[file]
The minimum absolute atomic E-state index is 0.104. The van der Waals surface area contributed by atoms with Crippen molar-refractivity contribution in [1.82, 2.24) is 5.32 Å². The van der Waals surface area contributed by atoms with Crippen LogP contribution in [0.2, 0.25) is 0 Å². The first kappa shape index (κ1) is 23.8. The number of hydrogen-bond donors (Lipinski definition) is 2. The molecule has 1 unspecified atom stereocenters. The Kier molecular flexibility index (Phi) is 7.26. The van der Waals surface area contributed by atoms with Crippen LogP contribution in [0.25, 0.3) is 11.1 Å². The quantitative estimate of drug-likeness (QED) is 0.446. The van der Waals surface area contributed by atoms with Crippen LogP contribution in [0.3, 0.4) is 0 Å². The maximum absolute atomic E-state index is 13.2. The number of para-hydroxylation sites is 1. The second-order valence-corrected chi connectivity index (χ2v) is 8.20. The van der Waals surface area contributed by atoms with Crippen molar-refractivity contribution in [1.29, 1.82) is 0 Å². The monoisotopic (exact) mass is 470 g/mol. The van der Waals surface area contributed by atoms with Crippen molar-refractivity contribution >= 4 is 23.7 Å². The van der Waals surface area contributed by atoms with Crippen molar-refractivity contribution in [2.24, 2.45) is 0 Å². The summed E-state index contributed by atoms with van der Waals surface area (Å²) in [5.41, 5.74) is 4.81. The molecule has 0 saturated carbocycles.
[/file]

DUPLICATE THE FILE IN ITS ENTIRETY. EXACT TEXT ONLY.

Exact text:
The minimum absolute atomic E-state index is 0.104. The van der Waals surface area contributed by atoms with Crippen molar-refractivity contribution in [1.82, 2.24) is 5.32 Å². The van der Waals surface area contributed by atoms with Crippen LogP contribution in [0.2, 0.25) is 0 Å². The first kappa shape index (κ1) is 23.8. The number of hydrogen-bond donors (Lipinski definition) is 2. The molecule has 1 unspecified atom stereocenters. The Kier molecular flexibility index (Phi) is 7.26. The van der Waals surface area contributed by atoms with Crippen LogP contribution in [0.25, 0.3) is 11.1 Å². The quantitative estimate of drug-likeness (QED) is 0.446. The van der Waals surface area contributed by atoms with Crippen LogP contribution in [0.3, 0.4) is 0 Å². The maximum absolute atomic E-state index is 13.2. The number of para-hydroxylation sites is 1. The second-order valence-corrected chi connectivity index (χ2v) is 8.20. The van der Waals surface area contributed by atoms with Crippen molar-refractivity contribution in [1.29, 1.82) is 0 Å². The monoisotopic (exact) mass is 470 g/mol. The van der Waals surface area contributed by atoms with Crippen molar-refractivity contribution >= 4 is 23.7 Å². The van der Waals surface area contributed by atoms with Crippen molar-refractivity contribution in [2.24, 2.45) is 0 Å². The summed E-state index contributed by atoms with van der Waals surface area (Å²) in [5.41, 5.74) is 4.81. The molecule has 0 saturated carbocycles.